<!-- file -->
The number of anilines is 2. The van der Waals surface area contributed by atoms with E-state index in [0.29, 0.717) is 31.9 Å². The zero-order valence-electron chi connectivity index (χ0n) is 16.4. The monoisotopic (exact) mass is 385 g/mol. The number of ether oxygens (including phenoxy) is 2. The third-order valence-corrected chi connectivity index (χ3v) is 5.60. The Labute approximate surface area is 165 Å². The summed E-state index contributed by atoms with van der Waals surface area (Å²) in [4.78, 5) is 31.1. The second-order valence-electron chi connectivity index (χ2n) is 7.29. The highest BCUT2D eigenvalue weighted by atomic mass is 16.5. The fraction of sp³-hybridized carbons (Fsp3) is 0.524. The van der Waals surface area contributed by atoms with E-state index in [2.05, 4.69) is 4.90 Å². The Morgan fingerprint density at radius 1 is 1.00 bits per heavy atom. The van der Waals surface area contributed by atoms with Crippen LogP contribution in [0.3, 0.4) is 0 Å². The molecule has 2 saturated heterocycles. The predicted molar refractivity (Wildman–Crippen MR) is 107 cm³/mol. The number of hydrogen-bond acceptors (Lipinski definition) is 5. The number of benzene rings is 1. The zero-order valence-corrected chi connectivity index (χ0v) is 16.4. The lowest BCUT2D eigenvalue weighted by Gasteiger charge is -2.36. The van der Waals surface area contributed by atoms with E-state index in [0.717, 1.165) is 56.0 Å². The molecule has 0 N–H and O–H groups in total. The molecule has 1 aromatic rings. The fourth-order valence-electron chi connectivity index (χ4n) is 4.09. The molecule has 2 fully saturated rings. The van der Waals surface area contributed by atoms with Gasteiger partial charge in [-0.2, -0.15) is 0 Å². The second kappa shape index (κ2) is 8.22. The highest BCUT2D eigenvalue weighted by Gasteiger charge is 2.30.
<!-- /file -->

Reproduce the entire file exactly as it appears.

The number of anilines is 2. The van der Waals surface area contributed by atoms with E-state index in [0.29, 0.717) is 31.9 Å². The zero-order valence-electron chi connectivity index (χ0n) is 16.4. The monoisotopic (exact) mass is 385 g/mol. The number of ether oxygens (including phenoxy) is 2. The third-order valence-corrected chi connectivity index (χ3v) is 5.60. The Labute approximate surface area is 165 Å². The summed E-state index contributed by atoms with van der Waals surface area (Å²) in [4.78, 5) is 31.1. The second-order valence-electron chi connectivity index (χ2n) is 7.29. The highest BCUT2D eigenvalue weighted by atomic mass is 16.5. The fraction of sp³-hybridized carbons (Fsp3) is 0.524. The van der Waals surface area contributed by atoms with E-state index in [2.05, 4.69) is 4.90 Å². The Morgan fingerprint density at radius 1 is 1.00 bits per heavy atom. The van der Waals surface area contributed by atoms with Crippen LogP contribution in [0.3, 0.4) is 0 Å². The molecule has 2 saturated heterocycles. The predicted molar refractivity (Wildman–Crippen MR) is 107 cm³/mol. The number of hydrogen-bond acceptors (Lipinski definition) is 5. The number of benzene rings is 1. The zero-order valence-corrected chi connectivity index (χ0v) is 16.4. The lowest BCUT2D eigenvalue weighted by Gasteiger charge is -2.36. The van der Waals surface area contributed by atoms with E-state index in [0.717, 1.165) is 56.0 Å². The molecule has 0 N–H and O–H groups in total. The molecule has 1 aromatic rings. The fourth-order valence-electron chi connectivity index (χ4n) is 4.09. The molecule has 2 fully saturated rings. The van der Waals surface area contributed by atoms with Gasteiger partial charge in [-0.2, -0.15) is 0 Å². The second kappa shape index (κ2) is 8.22. The highest BCUT2D eigenvalue weighted by Gasteiger charge is 2.30.